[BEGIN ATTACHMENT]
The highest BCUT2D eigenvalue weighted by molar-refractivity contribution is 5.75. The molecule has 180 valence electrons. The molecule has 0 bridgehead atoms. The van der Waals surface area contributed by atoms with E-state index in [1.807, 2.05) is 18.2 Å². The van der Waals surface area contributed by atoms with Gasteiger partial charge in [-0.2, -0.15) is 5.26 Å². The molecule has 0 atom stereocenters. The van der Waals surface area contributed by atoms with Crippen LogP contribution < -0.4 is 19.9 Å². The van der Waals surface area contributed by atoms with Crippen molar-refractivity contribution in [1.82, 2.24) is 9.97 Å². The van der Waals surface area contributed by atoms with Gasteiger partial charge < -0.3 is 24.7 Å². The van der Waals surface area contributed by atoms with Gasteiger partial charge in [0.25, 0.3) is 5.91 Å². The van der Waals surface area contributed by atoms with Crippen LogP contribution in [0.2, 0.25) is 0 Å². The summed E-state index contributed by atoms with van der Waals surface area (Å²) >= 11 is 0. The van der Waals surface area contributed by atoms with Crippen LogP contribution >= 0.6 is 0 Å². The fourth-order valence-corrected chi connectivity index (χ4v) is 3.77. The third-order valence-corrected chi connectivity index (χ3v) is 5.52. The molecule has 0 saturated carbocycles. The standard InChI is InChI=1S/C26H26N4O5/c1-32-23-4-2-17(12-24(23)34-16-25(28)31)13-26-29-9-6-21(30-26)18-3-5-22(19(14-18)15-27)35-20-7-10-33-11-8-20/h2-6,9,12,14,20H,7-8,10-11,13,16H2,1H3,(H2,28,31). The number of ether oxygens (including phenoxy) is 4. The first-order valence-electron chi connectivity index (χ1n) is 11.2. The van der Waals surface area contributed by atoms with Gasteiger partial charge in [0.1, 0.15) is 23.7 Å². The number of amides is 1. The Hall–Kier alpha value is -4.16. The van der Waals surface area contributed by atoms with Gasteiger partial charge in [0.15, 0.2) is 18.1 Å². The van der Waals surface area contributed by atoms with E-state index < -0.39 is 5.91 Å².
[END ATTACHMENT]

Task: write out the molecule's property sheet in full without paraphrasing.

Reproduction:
The highest BCUT2D eigenvalue weighted by molar-refractivity contribution is 5.75. The molecule has 180 valence electrons. The molecule has 0 bridgehead atoms. The van der Waals surface area contributed by atoms with E-state index in [1.807, 2.05) is 18.2 Å². The van der Waals surface area contributed by atoms with Gasteiger partial charge in [-0.2, -0.15) is 5.26 Å². The molecule has 0 atom stereocenters. The van der Waals surface area contributed by atoms with Crippen LogP contribution < -0.4 is 19.9 Å². The van der Waals surface area contributed by atoms with Crippen molar-refractivity contribution in [1.82, 2.24) is 9.97 Å². The van der Waals surface area contributed by atoms with Gasteiger partial charge < -0.3 is 24.7 Å². The van der Waals surface area contributed by atoms with Gasteiger partial charge in [0.25, 0.3) is 5.91 Å². The van der Waals surface area contributed by atoms with Crippen LogP contribution in [0.2, 0.25) is 0 Å². The summed E-state index contributed by atoms with van der Waals surface area (Å²) >= 11 is 0. The van der Waals surface area contributed by atoms with Crippen LogP contribution >= 0.6 is 0 Å². The fourth-order valence-corrected chi connectivity index (χ4v) is 3.77. The third-order valence-corrected chi connectivity index (χ3v) is 5.52. The molecule has 0 saturated carbocycles. The standard InChI is InChI=1S/C26H26N4O5/c1-32-23-4-2-17(12-24(23)34-16-25(28)31)13-26-29-9-6-21(30-26)18-3-5-22(19(14-18)15-27)35-20-7-10-33-11-8-20/h2-6,9,12,14,20H,7-8,10-11,13,16H2,1H3,(H2,28,31). The number of ether oxygens (including phenoxy) is 4. The first-order valence-electron chi connectivity index (χ1n) is 11.2. The van der Waals surface area contributed by atoms with Gasteiger partial charge in [0.1, 0.15) is 23.7 Å². The number of amides is 1. The Hall–Kier alpha value is -4.16. The van der Waals surface area contributed by atoms with Gasteiger partial charge in [0.15, 0.2) is 18.1 Å². The van der Waals surface area contributed by atoms with E-state index < -0.39 is 5.91 Å².